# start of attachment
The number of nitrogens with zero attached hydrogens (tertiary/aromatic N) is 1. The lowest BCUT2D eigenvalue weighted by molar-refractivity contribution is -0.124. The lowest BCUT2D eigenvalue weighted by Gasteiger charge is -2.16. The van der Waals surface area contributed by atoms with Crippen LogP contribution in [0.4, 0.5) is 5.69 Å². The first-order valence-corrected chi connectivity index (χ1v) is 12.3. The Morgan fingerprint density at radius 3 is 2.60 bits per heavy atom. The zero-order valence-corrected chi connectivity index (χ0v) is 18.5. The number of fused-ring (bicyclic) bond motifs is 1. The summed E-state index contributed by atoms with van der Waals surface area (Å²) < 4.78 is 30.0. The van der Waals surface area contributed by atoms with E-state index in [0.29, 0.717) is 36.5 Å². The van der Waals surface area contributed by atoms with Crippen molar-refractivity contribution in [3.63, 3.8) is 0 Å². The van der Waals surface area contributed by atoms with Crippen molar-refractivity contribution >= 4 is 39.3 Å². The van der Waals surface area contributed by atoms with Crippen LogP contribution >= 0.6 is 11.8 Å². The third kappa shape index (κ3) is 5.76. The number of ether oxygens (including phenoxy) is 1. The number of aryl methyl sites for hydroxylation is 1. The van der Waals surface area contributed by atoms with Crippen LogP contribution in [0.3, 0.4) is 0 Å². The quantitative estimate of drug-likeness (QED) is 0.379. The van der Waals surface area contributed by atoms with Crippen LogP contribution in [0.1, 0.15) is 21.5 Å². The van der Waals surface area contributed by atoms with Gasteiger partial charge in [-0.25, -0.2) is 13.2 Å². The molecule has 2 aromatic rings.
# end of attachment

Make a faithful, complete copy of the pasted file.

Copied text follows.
The number of nitrogens with zero attached hydrogens (tertiary/aromatic N) is 1. The lowest BCUT2D eigenvalue weighted by molar-refractivity contribution is -0.124. The lowest BCUT2D eigenvalue weighted by Gasteiger charge is -2.16. The van der Waals surface area contributed by atoms with Crippen LogP contribution in [0.4, 0.5) is 5.69 Å². The first-order valence-corrected chi connectivity index (χ1v) is 12.3. The Morgan fingerprint density at radius 3 is 2.60 bits per heavy atom. The zero-order valence-corrected chi connectivity index (χ0v) is 18.5. The number of fused-ring (bicyclic) bond motifs is 1. The summed E-state index contributed by atoms with van der Waals surface area (Å²) < 4.78 is 30.0. The van der Waals surface area contributed by atoms with E-state index in [0.29, 0.717) is 36.5 Å². The van der Waals surface area contributed by atoms with Crippen molar-refractivity contribution in [3.63, 3.8) is 0 Å². The van der Waals surface area contributed by atoms with Crippen molar-refractivity contribution >= 4 is 39.3 Å². The van der Waals surface area contributed by atoms with Crippen LogP contribution >= 0.6 is 11.8 Å². The third kappa shape index (κ3) is 5.76. The number of ether oxygens (including phenoxy) is 1. The number of aryl methyl sites for hydroxylation is 1. The van der Waals surface area contributed by atoms with Crippen LogP contribution in [0.3, 0.4) is 0 Å². The quantitative estimate of drug-likeness (QED) is 0.379. The van der Waals surface area contributed by atoms with Crippen LogP contribution in [0.1, 0.15) is 21.5 Å². The van der Waals surface area contributed by atoms with Gasteiger partial charge in [-0.25, -0.2) is 13.2 Å². The molecule has 2 aromatic rings.